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Courtesy Roy Fenton - SM AUG/03

Above,  the NESTOR of 1913 had a long and busy life.   During World War I she was a troopship for the Australian Expeditionary Force,  and in World War II evacuated British children to Australia.   She completed her final round voyage to Australia in 1950 and was broken up at Faslane.  This photograph emphasises the size of her funnel,  probably the biggest ever painted in the famous blue!

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Courtesy Roy Fenton - SM AUG/03

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Courtesy Roy Fenton - SM AUG/03

The launch of CALCHAS (7,639 grt) is seen above from Harland & Wolff in 1947.  The first A class ship,  she was launched by the wife of Lawrence Holt,  a direct descendent of Blue Funnel's founder.

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Picture of 'PERSEUS' by JIM CHARNOCK - SM AUG/03

Poignant memories outlined by Roy Fenton above will,  no doubt,  revive many great images of the reader's experience of this once great company............

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Courtesy Roy Fenton - SM AUG/03

The eight Liberty-types Holt bought in 1947 were a surprising choice for a company so proud of its naval architecture and marine engineering:  basic,  steam-driven tramps built quickly by the thousand.  The important factor was the price:  at 135,000 pounds each they were a bargain compared with the 670,000 pounds asked for a new ship.   Painted in Blue Funnel colours they looked smart,  as evidenced above by TROILUS.   She gave 11 years service before being sold and was broken up in 1963.  Perhaps crew being assigned to TROILUS might not have been too happy with the accommodation which must have been spartan to say the least.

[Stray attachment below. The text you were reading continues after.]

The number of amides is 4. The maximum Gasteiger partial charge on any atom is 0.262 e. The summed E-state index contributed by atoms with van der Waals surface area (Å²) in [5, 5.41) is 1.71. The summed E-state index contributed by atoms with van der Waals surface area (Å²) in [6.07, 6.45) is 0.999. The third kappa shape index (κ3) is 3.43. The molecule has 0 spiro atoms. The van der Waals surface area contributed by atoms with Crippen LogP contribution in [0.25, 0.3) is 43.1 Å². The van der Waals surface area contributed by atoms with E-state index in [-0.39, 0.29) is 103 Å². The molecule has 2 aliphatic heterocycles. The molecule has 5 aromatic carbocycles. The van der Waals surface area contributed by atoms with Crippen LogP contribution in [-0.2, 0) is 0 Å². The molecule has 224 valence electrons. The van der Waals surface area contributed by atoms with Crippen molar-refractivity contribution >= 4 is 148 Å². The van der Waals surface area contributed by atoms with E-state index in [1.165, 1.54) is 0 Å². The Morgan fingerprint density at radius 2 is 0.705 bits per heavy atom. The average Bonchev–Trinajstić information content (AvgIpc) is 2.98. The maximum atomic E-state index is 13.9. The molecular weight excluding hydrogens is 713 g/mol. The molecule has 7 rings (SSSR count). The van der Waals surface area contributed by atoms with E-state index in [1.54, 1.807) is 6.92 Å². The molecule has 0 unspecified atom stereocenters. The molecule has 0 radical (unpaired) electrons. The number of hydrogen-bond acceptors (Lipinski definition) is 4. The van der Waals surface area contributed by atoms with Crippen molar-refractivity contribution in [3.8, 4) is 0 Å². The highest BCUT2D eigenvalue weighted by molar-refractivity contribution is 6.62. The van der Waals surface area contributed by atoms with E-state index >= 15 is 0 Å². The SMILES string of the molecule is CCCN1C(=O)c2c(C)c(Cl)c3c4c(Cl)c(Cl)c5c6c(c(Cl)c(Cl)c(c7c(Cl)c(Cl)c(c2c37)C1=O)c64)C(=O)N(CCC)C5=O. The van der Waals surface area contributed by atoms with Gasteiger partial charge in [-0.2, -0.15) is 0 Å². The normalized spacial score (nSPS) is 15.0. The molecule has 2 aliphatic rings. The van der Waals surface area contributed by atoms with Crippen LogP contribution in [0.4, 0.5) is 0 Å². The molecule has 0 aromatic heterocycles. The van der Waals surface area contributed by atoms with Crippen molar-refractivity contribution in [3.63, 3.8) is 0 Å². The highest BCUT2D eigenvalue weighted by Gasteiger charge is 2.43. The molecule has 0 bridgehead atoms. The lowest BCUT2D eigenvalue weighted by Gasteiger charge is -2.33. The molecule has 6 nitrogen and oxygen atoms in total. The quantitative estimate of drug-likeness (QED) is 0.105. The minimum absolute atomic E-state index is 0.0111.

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Courtesy Roy Fenton - SM AUG/03

The 30,038 grt Panamax bulk carrier HELENUS was built in 1973 for Rea Ltd,  an Ocean subsidiary.   In 1978 she was converted into a car carrier,  as shown above,  for a five-year charter in Kawasaki funnel colours.   Sold in 1983,  she became the Cyprus flag SEAFARER and in 1988 reverted to a bulk carrier.

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Courtesy Roy Fenton - SM AUG/03

During the Trojan war Stentor was a Greek herald with a voice as loud as that of 50 men combined according to Homer.   Blue Funnel's fourth STENTOR was one of a pair of  fast motorships laid down for the Ministry of War Transport to carry heavy items of equipment to the Far East.   They were bought at the end of the war for 673,000 pounds each and completed to Holt's specification.   In 1958 STENTOR moved to Glen Line ownership and became GLENSHIEL, reverting to STENTOR in 1963.   In 1975 she suffered the indignity of having her name truncated to TENTO to release the name for a younger vessel whilst she sailed to Kaohsiung for demolition.

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Courtesy Roy Fenton - SM AUG/03

TANTALUS was one of six Victory class turbine steamers bought in 1946 from the US War Shipping Administration.  In contrast to the Liberties that were bought in some numbers by British owners,  only 14 Victories came under the Red Ensign.   Built in 1945 as MACMURRAY VICTORY, she first became POLYPHEMUS for Holt's Dutch subsidiary,  being renamed TANTALUS on transfer to the British flag in 1960.   In Greek mythology, Tantalus was the son of Zeus who made the mistake of divulging the god's secrets to mortals.  As punishment he was plunged up to his neck in water with a laden fruit tree just out of reach.  His name is the origin of the English word tantalise.
In 1969,  after a short period laid up, TANTALUS was sold to Rethymnis and Kulukundis, renamed PELOPS under the Panamanian flag,  and loaded with a cargo of scrap metal for the breaker's yards of the Far East where she was cut up for scrap.  It has been suggested that the name Pelops was actually given to the ship before she was sold by Holts, rather than after.  Whoever gave it knew their Greek mythology.  Pelops was the son of Tantalus,  sacrificed by his father to the gods and chopped into small pieces.

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Courtesy Roy Fenton - SM AUG/03

Although the first priority after World War II was rebuilding the company's cargo-carrying fleet,  eight passsenger ships were added to the programme.  Their design was clearly based on the A class but with steam turbines to give them the necessary speed.  Four H class turbine-driven ships were built along similar lines to the P class for the Liverpool-Australia service.   Reflecting the importance of Australia's food exports,   the H class had more refrigerated space but carried slightly fewer passengers.   Second of the class,  JASON (10,160 grt), was completed in 1950 by Swan, Hunter and Wigham, Richardson Ltd. at Wallsend-on-Tyne.